9. Architecture has an obligation to challenge (Controversy has a positive role in architecture)


Architectural Centre Inc:

Image: Geoff McDonald, Walter Read Reserve, Oxford Street, Sydney

Marinetti’s Futurist Manifesto

Boccioni - Elasticity - Futurist ManifestoCreator: Filippo Tommaso Marinetti, published in French as ‘Manifeste du futurism’ in Le Figaro on 20 February 1909.
Purpose: To launch an art movement that celebrates speed, machinery and the modernisation of Italy.

Manifesto (extract)

The Futurist Manifesto

We want to sing the love of danger, the habit of energy and rashness.

  1. The essential elements of our poetry will be courage, audacity and revolt.
  2. Literature has up to now magnified pensive immobility, ecstasy and slumber. We want to exalt movements of aggression, feverish sleeplessness, the double march, the perilous leap, the slap and the blow with the fist.
  3. We declare that the splendor of the world has been enriched by a new beauty: the beauty of speed. A racing automobile with its bonnet adorned with great tubes like serpents with explosive breath … a roaring motor car which seems to run on machine-gun fire, is more beautiful than the Victory of Samothrace.
  4. We want to sing the man at the wheel, the ideal axis of which crosses the earth, itself hurled along its orbit.
  5. The poet must spend himself with warmth, glamour and prodigality to increase the enthusiastic fervor of the primordial elements.
  6. Beauty exists only in struggle. There is no masterpiece that has not an aggressive character. Poetry must be a violent assault on the forces of the unknown, to force them to bow before man.
  7. We are on the extreme promontory of the centuries! What is the use of looking behind at the moment when we must open the mysterious shutters of the impossible? Time and Space died yesterday. We are already living in the absolute, since we have already created eternal, omnipresent speed.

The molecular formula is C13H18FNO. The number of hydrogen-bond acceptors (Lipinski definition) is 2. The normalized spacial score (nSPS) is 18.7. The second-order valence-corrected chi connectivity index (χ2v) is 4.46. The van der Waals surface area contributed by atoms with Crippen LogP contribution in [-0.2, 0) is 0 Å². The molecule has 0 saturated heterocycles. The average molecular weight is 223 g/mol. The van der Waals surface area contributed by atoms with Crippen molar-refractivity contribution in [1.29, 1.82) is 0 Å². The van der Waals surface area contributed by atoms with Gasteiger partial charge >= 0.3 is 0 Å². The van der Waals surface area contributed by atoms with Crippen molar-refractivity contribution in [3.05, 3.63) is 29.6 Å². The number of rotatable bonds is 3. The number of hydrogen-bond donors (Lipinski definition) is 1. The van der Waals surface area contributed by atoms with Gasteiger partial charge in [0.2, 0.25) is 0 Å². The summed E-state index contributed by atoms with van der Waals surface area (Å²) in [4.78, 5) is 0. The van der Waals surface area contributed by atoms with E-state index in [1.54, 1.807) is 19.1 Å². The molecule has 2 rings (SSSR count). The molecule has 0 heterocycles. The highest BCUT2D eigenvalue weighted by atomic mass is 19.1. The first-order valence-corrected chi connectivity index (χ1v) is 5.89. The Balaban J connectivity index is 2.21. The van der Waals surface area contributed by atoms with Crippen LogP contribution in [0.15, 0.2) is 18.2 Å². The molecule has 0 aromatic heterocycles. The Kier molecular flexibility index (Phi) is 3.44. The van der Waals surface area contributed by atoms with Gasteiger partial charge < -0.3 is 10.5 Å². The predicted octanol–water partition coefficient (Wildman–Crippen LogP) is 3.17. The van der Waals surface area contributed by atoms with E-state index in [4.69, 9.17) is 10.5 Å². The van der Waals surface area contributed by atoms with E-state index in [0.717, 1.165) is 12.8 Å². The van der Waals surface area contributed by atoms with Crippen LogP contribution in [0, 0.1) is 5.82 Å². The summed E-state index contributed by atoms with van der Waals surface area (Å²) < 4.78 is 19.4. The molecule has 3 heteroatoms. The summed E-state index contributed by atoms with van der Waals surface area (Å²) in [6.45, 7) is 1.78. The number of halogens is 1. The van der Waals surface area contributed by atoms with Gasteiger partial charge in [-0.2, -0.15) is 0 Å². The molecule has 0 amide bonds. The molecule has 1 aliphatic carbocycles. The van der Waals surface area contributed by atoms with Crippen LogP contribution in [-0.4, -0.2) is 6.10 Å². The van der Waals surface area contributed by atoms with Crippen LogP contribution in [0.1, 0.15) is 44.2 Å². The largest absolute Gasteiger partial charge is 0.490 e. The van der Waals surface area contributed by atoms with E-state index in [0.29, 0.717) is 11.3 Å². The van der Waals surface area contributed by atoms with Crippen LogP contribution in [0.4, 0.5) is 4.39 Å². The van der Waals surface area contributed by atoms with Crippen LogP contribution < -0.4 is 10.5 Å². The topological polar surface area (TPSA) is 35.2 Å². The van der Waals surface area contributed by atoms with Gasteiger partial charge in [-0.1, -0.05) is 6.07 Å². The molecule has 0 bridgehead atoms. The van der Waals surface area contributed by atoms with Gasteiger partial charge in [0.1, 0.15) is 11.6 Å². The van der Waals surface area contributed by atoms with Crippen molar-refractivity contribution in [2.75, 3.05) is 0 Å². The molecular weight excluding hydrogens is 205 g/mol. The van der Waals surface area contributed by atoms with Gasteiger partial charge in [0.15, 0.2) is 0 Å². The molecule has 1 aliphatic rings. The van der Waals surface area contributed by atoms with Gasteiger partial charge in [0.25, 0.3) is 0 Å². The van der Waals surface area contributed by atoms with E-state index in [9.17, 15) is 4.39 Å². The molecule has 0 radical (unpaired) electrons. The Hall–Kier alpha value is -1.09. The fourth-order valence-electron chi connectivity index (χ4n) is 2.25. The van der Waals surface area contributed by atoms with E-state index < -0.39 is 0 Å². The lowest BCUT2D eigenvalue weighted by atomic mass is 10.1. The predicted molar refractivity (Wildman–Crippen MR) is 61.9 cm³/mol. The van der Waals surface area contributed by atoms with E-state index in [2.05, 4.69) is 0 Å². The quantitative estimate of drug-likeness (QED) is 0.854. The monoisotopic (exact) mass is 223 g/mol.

8. We want to glorify war — the only cure for the world — militarism, patriotism, the destructive gesture of the anarchists, the beautiful ideas which kill, and contempt for woman.
  9. We want to demolish museums and libraries, fight morality, feminism and all opportunist and utilitarian cowardice.
  10. We will sing of the great crowds agitated by work, pleasure and revolt; the multi-colored and polyphonic surf of revolutions in modern capitals: the nocturnal vibration of the arsenals and the workshops beneath their violent electric moons: the gluttonous railway stations devouring smoking serpents; factories suspended from the clouds by the thread of their smoke; bridges with the leap of gymnasts flung across the diabolic cutlery of sunny rivers: adventurous steamers sniffing the horizon; great-breasted locomotives, puffing on the rails like enormous steel horses with long tubes for bridle, and the gliding flight of aeroplanes whose propeller sounds like the flapping of a flag and the applause of enthusiastic crowds.

It is in Italy that we are issuing this manifesto of ruinous and incendiary violence, by which we today are founding Futurism, because we want to deliver Italy from its gangrene of professors, archaeologists, tourist guides and antiquaries.